Pole dancing is not something I ever thought would be this big a part of my life. I remember being appalled at the idea of having a pole in my home. Then I remember knowing that I had to get a pole. For me after a little research it was really easy to decide because at the time Xpose sold their own brass pole that is the closest to the poles we use at the studio. I bought one of those poles but because it was a static pole I knew I would have to get another one eventually and would at some point find myself in the same position as someone who needs to buy a pole and doesn’t know exactly what to get.
In high school my music theory teacher would stand in front of the class and tell us that writing music is 90% perspiration and only 10% inspiration. Obviously he was quoting Thomas Edison’s famous quote on the recipe for general success. While I do not argue that formula I must point out that he failed to mentioned the importance of that 10% of inspiration.
I took music theory class in a desperate attempt to better understand music and learn how to play an instrument. I had an electric Yamaha guitar and after two years of weekly guitar lessons I still did not feel like I could play a whole song or even learn a song with out sheet music. I knew music fit together like pieces of a puzzle and there was a lot of repetition. I hoped that by learning all I could about how music worked it would help me learn how to play songs by ear and know that I had the correct chords and notes. It didn’t. I never learned to play the guitar to a point where I could confidently play with others or play for a crowd.
As much as I wanted to play the guitar well and be able to play with others I hated practicing. Not because of the calluses, it was never a physical issue. Here I was plugging away in theory class working my butt off to not just get decent grades but to learn actually learn what was being taught. I was sweating my butt off but going no where. I could not apply what I was learning in theory class about chord progression to my guitar. It never sounded like it did in the song that was supposedly I IV V chord progression. (For those who have absolutely no idea what a I IV V chord progression is, in music it is supposedly the most common progression in rock and some major percentage of music can be figured out using the first fourth and fifth chords of a key.) I never heard anything good out of that guitar. I had absolutely no inspiration. The inspiration is your gas, it’s what engages the clutch and flywheel and makes the vehicle go. If you have no inspiration your engine is revving but you’re just spinning your wheels.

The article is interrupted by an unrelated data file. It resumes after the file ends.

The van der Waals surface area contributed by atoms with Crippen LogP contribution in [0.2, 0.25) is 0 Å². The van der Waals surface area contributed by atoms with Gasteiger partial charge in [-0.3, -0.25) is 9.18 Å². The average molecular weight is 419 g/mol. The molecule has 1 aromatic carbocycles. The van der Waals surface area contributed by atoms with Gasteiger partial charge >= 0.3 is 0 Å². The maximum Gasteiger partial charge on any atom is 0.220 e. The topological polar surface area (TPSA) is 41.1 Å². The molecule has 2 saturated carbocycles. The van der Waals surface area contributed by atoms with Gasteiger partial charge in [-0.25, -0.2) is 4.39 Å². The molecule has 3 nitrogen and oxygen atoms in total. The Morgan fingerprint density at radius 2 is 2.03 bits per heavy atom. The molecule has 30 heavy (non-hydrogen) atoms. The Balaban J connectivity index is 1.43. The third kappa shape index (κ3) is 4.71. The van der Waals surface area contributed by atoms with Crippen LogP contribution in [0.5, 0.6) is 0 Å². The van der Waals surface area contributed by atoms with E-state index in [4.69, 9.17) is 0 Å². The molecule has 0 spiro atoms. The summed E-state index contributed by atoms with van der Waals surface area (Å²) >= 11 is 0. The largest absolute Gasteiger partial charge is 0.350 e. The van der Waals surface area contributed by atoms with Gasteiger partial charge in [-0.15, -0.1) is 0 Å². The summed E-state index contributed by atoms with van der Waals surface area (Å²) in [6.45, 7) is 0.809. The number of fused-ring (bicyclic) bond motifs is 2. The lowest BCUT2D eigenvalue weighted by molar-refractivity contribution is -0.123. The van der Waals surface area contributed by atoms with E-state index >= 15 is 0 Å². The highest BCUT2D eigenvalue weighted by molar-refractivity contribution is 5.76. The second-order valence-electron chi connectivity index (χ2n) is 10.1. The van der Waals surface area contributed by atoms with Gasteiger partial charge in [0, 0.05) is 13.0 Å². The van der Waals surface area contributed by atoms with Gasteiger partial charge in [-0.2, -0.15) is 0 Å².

I learned much later that there is something defective with the guitar. It physically cannot be tuned. You can tune each string but when you go to put your fingers down to make a chord and strum it doesn’t play in tune. I don’t know if that’s function of the neck itself or the fret placements on the neck and I don’t care. I had learned it wasn’t me, my ear wasn’t so off, but by this point I had become obsessed with poling and had moved on from the old childhood fantasy.
I get my pole inspiration from my successes. I will never forget the day I got the Superman hold. After that it was on! There was so much more to learn and I bought my own stationary 2” brass pole (that my employer used to sell) to learn it all. If I had bought a pole with a different grip and had say, more accidents than the very few that I have had I may not be as inspired. I would imagine it would become quite discouraging to work with a pole that you cannot grip successfully. I recently borrowed and then inherited a friend’s chrome pole. I cannot get a good grip on it unless I am freshly showered and the pole is completely cleaned off. Grip aids don’t seem to help and there is certainly no ‘put on lotion 8 hours before and still be able to pole’ on chrome. Brass, maybe if the rest of the conditions are right. That is my personal experience with pole. Yours may be that brass is horrible grip and chrome is the best grip you’ve ever worked on. I can only imagine that body chemistry would be the reason for that but it doesn’t really matter as I am not making an argument for one metal over an other or for one brand over an other. After all, one would think Yamaha would not put their name on a guitar that couldn’t be tuned but they did. Do not fall for the hype of one brand or another (I used to be anti one particular brand but have been working on it a lot lately through a strange twist of fate and I am coming around on this particular pole) do your research and pick what you think will be the best pole for you. If it turns out you are wrong, invest in another, different pole and sell your other one to make up the cost. Get a pole that you feel safe on. Get a pole you see improvement and goals being met on. Get a pole that helps inspire you.
Until next time, thanks for reading. Feedback is always welcome.